Breast Milk as Baby Food for the First 6 Months

Breast Milk as Baby Food for the First 6 Months

Breast milk is the most important food for babies for the first 6 months of life. The nutritional content in breast milk is very good for the growth and development of your baby's body. Therefore, Busui is recommended to only give exclusive breastfeeding to the Little One for the first 6 months.

Mothers may have heard the advice to give baby food for the first 6 months in addition to breast milk? This is not justified, because breast milk alone is sufficient to meet the nutritional and energy needs of the first 6 months of the baby's age.

Then, what are the virtues and how much breast milk should you give your little one?

The benefits of breastfeeding for babies

Breast milk is the best baby food for the first 6 months. This is because breast milk has the following advantages:
  • Breast milk protects babies from bacterial and viral attacks that cause infectious diseases, so babies don't get sick easily.
  • Breast milk contains all the nutrients needed for baby's growth and development, such as protein, fat, calories, vitamins, and immune-forming substances (antibodies).
  • Breastfeeding reduces the baby's risk of infection, diarrhea, vomiting, and sudden death (SIDS). Several studies have also shown that breastfeeding during the first 6 months of life can reduce the risk of babies becoming obese later in life.
  • Exclusive breastfeeding without formula in the first 6 months, can reduce the risk of ear infections, gastrointestinal tract, and respiratory infections.
  • Studies show that breastfed babies have higher IQs and better cognitive abilities than formula-fed babies.
The volume and composition of breast milk depends on the needs of the baby during breastfeeding. The nutritional content is also different for newborns, transitional breast milk, mature breast milk, and breast milk at the time of weaning.

For example, breast milk produced on days 1-5 of breastfeeding is rich in nutrients, especially protein, while transitional milk contains a lot of fat and milk sugar (lactose).

Breast milk from mothers who gave birth to premature babies contains more fat and protein and less lactose than breast milk from mothers who gave birth to term babies. The content of breast milk is biologically adapted to meet the nutritional needs of each baby.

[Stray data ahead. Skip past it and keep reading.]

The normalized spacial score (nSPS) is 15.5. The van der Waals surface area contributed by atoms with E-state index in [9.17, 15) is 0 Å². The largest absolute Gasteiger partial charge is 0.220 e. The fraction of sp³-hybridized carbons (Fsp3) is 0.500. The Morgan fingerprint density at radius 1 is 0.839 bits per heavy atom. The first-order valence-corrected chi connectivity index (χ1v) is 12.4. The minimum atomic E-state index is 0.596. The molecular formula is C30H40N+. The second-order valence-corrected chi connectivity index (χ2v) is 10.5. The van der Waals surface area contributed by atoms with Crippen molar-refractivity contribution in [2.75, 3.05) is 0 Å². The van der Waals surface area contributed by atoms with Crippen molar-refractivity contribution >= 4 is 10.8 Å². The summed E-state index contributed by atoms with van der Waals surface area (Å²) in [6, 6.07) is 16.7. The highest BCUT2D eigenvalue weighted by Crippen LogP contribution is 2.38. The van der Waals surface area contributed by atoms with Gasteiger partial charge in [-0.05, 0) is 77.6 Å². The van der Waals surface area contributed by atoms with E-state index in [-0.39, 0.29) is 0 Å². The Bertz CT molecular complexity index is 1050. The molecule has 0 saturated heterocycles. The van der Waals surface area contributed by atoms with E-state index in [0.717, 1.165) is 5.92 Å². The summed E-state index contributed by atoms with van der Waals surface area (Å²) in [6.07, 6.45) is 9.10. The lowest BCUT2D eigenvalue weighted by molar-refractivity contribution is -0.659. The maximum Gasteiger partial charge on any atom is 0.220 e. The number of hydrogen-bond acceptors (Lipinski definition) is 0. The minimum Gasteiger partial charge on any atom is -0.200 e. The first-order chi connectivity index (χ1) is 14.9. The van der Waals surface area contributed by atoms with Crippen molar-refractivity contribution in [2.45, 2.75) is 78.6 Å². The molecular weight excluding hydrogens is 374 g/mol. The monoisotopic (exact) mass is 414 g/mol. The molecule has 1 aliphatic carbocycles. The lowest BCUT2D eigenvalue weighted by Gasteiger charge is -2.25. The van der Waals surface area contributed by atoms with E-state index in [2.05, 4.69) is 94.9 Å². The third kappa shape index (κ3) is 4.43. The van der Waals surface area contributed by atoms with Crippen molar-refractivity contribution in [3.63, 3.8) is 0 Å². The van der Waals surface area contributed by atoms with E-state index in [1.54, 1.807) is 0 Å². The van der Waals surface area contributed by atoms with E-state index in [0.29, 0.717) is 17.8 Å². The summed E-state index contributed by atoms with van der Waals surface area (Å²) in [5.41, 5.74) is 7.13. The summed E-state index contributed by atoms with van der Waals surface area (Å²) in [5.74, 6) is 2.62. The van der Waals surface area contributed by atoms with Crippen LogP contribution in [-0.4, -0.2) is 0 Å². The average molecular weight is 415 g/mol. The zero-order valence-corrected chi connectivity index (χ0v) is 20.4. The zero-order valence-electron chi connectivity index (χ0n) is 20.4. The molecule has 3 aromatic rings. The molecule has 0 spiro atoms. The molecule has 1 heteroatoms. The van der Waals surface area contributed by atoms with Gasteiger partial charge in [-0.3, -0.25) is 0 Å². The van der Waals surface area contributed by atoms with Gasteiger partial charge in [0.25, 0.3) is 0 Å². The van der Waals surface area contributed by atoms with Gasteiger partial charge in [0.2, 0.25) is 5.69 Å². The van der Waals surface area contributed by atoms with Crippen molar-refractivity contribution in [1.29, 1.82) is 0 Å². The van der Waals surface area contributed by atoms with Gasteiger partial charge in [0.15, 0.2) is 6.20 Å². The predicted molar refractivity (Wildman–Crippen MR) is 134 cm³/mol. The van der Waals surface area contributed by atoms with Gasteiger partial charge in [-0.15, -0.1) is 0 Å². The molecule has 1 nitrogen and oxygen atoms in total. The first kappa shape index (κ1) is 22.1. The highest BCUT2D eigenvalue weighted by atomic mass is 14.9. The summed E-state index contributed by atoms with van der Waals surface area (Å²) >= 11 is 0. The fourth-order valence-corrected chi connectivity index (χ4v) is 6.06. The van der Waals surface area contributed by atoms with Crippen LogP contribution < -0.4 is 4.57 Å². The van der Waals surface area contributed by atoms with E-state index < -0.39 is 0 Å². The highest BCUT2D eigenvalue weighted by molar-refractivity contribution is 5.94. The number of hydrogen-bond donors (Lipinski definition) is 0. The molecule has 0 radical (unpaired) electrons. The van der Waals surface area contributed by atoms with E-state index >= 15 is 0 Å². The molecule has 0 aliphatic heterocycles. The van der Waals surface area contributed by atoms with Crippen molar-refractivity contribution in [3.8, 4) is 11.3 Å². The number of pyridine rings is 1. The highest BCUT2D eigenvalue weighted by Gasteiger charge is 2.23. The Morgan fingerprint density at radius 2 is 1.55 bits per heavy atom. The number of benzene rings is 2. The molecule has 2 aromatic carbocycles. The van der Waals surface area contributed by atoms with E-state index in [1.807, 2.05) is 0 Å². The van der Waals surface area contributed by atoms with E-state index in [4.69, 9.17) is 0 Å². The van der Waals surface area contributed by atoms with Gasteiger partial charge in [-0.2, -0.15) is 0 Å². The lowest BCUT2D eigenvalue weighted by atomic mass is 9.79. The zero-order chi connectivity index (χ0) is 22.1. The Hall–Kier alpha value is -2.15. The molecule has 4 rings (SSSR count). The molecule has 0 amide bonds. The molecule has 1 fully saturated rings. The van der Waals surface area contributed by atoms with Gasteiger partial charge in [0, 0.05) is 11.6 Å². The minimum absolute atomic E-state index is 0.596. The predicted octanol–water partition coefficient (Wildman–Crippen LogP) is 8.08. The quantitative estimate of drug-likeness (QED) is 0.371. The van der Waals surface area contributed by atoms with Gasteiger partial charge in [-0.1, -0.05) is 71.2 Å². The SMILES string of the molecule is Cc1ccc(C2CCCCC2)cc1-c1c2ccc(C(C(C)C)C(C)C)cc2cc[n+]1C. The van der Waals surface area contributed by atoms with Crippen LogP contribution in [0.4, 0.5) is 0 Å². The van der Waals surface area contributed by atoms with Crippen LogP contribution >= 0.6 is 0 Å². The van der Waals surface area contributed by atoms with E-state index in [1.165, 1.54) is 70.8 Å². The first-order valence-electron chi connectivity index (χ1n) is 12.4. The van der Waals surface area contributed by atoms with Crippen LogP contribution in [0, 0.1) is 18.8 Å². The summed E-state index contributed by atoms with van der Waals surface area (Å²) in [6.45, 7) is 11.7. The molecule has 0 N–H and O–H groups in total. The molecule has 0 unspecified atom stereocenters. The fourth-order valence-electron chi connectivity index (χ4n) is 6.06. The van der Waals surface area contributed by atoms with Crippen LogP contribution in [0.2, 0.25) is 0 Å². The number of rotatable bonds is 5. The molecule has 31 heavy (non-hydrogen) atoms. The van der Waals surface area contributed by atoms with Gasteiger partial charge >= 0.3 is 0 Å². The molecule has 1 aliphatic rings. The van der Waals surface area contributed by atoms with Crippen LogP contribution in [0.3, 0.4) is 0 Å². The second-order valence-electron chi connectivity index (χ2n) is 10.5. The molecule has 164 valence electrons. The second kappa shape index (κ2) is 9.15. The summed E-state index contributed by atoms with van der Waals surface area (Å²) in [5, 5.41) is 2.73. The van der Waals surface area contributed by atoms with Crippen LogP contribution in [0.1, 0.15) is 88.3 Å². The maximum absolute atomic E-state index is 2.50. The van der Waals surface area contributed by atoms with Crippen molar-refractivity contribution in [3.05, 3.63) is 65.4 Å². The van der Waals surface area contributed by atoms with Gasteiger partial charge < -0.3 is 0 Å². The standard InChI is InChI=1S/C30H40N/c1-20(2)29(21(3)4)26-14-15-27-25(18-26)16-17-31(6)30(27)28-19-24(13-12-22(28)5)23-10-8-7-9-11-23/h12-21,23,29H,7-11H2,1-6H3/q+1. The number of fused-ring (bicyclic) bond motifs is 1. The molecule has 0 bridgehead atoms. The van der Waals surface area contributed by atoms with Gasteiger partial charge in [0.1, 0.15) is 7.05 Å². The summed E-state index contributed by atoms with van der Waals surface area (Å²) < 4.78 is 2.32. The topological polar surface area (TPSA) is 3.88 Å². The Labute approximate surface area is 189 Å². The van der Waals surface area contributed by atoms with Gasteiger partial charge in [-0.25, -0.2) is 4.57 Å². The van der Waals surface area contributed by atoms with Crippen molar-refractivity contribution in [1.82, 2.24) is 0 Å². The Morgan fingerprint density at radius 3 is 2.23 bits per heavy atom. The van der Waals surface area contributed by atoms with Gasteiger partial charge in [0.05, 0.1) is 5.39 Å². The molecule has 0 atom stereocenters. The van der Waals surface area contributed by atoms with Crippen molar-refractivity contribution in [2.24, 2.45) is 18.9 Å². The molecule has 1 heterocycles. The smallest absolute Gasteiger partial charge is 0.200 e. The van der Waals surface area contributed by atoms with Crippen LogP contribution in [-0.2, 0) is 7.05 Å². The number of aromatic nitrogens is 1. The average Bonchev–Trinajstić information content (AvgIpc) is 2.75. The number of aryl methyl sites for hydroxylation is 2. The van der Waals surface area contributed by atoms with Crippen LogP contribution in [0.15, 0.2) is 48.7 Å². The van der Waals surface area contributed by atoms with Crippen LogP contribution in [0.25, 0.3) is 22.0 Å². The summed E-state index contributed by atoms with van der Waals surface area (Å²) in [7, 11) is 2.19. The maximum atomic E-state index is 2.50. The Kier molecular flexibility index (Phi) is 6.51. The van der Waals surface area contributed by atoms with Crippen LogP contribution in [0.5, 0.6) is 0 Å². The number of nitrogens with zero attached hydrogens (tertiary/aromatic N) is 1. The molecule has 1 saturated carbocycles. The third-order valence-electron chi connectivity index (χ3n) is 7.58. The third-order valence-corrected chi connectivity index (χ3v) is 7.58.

Amount of Breast Milk Needed by Baby

Newborns up to 6 months of age do not need water, juice, or other fluids. Never give your baby solid food at this age, because his digestive tract is still in the development stage and cannot digest other foods other than breast milk and formula.

Newborn babies need to be breastfed 8-12 times a day or every 2-3 hours. With age, the frequency of breastfeeding your little one will be 7-9 times a day, but the amount of milk he drinks will increase.

If breast milk is given in the form of expressed breast milk, the amount is adjusted to the needs and age of the baby. Here is the reference:

Baby Age
1 month 60 ml – 120 ml 6-8 times a day
2 months 150 ml – 180 ml 5-6 times a day
3-5 months 180 ml – 210 ml 5-6 times a day

Stepping on 6 months, in addition to drinking breast milk, your little one can begin to be introduced to solid food or solid food.

If your little one has started to move their hands, feet, body, and mouth, and starts fussing and crying, that's a sign that they are hungry. The sooner you breastfeed your little one, the better.

If your baby closes his mouth, stops sucking, or turns away from the nipple or bottle, it's a sign he's full or wants to stop breastfeeding for a while. Wait a minute before feeding him again. Lastly, don't forget to make your baby burp after being fed.

Signs that your baby is ready for solids

Mothers are allowed to introduce solid foods to their little ones after the age of 6 months. However, you have to make sure first that your little one is ready to be given solid food. To find out whether your little one is ready or not, you can see it from the following signs:
  • Your little one's weight has reached twice the weight at birth (at least 5.8 - 6 kg).
  • Your little one can hold (support) his head and sit up straight in the baby seat.
  • Your little one can close his lips when he is given food.
  • Your little one can move their mouth and chew food well.
When starting to give complementary foods to babies, make sure the amount and texture of solid foods are in accordance with the stages of growth and development.

Sometimes, the baby may want to feed or eat more often with more volume or portions than usual. This occurs when the baby experiences a growth spurt. Growth spurts generally occur at 7-14 days, 3-6 weeks, about 4 months, and about 6 months.

Are you not sure whether your baby's breast milk needs are being met? Watch for signs. If your little one urinates at least 5-6 times a day, defecates regularly, and gains weight, then this means that his breast milk needs are being met. If your little one does not show these signs, consult a pediatrician.